This evening in Geneva, Switzerland, Patek Philippe unveiled its 175th anniversary collection. This includes the Grandmaster Chime ref. 5175, the world’s most complicated wristwatch -- ever. It blends classic chiming complications like the grande and petite sonnerie with brand new ones like the date repeater, while also building in a state-of-the-art perpetual calendar.
This watch is no joke.
For its 150th anniversary in 1989, Patek released the Calibre 89 pocket watch. At the time it was the most complicated watch ever produced and only four were made. 25 years later the firm has outdone itself yet again with some pretty unusual complications, like a dial that shows the date of Easter. Because, if your watch is going to weigh more than a kilogram and cost more than a penthouse apartment, it had damn well better tell you when the ham is coming.
Just looking at the Grandmaster Chime, there is no doubt that you’re staring at something special. The 18K rose gold case is absolutely massive at 47.4mm across and 16.1mm thick, and it is hand-engraved on nearly every surface. The case actually spins between the massive lugs, allowing you to see the two dials. (You didn’t think they’d cram all those complications onto just one dial now, did you?)
I could walk you through each of the 20 complications, one by one, explaining how they integrate, and how the displays work together, but then you’d still be reading as the 200th anniversary watch is announced. Instead, a list: (deep breath)
- Grande Sonnerie
- Petite Sonnerie
- Minute repeater
- Strikework mode display (Silence/Grand Sonnerie/Petite Sonnerie)
- Alarm with time strike
- Date repeater
- Movement power-reserve indicator
- Strikework power-reserve indicator
- Strikework isolator display
- Second time zone
- Second time zone day/night indicator
- Instantaneous perpetual calendar
- Day-of-week display
- Month display
- Date display (on both dials)
- Leap year cycle
- Four-digit year display
- 24-hour and minute subdial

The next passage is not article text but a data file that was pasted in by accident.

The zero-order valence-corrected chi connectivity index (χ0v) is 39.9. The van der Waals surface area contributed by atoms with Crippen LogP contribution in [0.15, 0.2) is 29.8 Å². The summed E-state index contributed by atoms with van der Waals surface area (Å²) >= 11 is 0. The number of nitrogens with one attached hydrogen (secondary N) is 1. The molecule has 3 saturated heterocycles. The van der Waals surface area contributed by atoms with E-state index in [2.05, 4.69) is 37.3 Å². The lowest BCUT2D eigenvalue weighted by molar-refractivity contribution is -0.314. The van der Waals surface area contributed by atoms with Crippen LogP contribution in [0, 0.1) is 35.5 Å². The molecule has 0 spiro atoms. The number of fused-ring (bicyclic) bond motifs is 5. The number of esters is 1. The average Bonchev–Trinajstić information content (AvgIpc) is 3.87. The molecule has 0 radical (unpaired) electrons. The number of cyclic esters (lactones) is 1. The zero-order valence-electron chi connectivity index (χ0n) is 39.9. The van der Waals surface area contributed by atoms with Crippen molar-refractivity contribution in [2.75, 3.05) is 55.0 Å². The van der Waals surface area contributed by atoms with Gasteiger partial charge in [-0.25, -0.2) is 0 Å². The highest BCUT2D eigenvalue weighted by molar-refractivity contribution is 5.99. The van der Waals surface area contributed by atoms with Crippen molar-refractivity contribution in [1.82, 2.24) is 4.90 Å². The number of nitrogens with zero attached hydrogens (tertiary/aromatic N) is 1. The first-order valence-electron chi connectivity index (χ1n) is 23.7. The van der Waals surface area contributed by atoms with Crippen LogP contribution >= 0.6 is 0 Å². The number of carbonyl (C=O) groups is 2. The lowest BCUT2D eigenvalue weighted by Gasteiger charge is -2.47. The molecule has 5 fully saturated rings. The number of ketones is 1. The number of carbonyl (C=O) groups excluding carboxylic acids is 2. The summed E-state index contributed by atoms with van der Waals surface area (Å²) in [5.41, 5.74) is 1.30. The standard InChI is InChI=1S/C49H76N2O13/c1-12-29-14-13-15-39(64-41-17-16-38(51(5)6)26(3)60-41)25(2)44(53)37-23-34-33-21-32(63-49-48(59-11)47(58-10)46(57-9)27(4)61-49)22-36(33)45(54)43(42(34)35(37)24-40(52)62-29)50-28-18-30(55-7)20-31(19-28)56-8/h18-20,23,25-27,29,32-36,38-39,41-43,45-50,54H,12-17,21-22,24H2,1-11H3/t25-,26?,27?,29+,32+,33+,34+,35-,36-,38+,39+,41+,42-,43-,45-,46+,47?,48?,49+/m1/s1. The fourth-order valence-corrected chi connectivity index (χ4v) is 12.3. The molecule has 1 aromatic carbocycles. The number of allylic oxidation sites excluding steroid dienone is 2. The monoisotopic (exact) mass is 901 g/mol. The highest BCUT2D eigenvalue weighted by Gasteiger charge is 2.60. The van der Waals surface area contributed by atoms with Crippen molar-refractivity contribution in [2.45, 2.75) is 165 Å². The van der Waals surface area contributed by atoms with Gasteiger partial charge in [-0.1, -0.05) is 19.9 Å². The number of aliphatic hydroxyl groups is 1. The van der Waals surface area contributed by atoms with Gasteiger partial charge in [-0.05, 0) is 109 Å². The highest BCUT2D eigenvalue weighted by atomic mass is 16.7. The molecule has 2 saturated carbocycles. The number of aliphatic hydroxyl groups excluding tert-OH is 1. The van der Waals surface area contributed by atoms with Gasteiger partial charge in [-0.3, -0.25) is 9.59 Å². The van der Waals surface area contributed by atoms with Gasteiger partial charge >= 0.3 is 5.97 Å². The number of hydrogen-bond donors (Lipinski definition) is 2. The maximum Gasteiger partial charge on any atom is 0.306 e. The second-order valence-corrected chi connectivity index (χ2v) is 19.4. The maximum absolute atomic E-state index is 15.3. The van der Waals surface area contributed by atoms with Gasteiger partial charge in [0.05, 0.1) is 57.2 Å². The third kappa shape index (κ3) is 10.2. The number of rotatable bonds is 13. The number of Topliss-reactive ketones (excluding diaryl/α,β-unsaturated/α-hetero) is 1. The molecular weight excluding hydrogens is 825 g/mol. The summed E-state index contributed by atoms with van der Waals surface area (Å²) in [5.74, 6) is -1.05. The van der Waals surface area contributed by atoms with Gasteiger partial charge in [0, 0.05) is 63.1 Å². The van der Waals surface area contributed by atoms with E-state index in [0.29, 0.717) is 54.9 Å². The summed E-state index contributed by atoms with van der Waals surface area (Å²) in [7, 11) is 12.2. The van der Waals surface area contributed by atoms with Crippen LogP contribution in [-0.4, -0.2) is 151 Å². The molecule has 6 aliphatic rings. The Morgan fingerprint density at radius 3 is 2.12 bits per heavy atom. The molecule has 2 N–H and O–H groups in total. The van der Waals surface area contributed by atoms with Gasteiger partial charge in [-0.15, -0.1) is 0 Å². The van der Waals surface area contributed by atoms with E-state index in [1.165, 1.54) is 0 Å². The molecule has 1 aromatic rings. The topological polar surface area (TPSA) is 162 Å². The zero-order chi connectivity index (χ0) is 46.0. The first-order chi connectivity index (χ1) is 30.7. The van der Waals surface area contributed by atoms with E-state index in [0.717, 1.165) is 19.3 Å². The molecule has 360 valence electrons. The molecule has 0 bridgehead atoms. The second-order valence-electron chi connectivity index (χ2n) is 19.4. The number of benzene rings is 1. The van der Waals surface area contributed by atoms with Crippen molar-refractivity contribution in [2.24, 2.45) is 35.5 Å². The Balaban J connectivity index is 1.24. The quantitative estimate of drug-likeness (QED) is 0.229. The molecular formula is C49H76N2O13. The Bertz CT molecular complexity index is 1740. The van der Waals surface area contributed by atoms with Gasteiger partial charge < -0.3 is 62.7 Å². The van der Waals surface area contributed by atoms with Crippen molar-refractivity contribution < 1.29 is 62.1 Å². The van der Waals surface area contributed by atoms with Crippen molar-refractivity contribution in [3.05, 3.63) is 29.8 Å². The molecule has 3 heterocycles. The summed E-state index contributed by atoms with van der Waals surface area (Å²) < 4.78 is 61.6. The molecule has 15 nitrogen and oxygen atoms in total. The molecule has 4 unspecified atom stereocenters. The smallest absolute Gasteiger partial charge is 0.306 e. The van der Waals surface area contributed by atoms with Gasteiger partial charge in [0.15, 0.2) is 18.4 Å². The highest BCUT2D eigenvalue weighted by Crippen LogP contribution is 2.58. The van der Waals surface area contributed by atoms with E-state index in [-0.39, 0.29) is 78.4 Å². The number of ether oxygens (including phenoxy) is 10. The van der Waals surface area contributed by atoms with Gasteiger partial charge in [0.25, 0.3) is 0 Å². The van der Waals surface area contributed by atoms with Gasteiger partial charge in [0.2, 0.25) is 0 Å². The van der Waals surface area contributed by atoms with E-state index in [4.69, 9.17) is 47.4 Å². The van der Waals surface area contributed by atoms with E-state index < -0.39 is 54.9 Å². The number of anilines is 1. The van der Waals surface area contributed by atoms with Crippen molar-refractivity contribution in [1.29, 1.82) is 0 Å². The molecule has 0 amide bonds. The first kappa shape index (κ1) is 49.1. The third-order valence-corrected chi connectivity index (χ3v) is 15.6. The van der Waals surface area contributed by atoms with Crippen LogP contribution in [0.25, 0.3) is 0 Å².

- Moon phase
- Crown position indicator
Alright, uncross those eyes, and I’ll do a little explaining.
The two dials are roughly divided between the time-telling side on the front and the calendar side on the back. The front has the alarm setting dial up top and the date and moonphase down at 6 o’clock. On the left is the power reserve for the movement, and on the right the power reserve for the sonnerie. Turning the watch over, you have (moving clockwise from 12 o’clock) the second timezone display, the month, the date and leap year cycle, the day of the week, and, in the center, the year.
The Calibre 300 movement has 1,366 parts and holds six different patents for new mechanisms. Included in these two patents are a repeater that will chime out the date on command and an alarm that rings out the time instead of only a standard tone. Just the movement is 37mm across and 10.7mm high -- larger than some of Patek’s watches.
How Is It?
By now you’re probably scratching at your keyboard, wondering, “Well, how is it?” The short answer: Impressive. Even watch cynics can't deny the incredible amount of R&D and craftsmanship that goes into something like this. However, I'll admit, it may be a little too much. I don’t need more filigree on my wrist than Louis XIV had at Versailles, and the size makes this a wristwatch in technicality only. Sure, a stripped-back version would not have been able to claim the most-complicated crown, but it might have had me reaching for my wallet a little more aggressively.
The Patek Philippe Grand Master Chime ref. 5175R will be a limited edition of seven pieces, with one residing in the Patek Philippe museum in Geneva. The other six will be priced at 2.5 million Swiss Francs (approximately $2.6 million at time of publishing).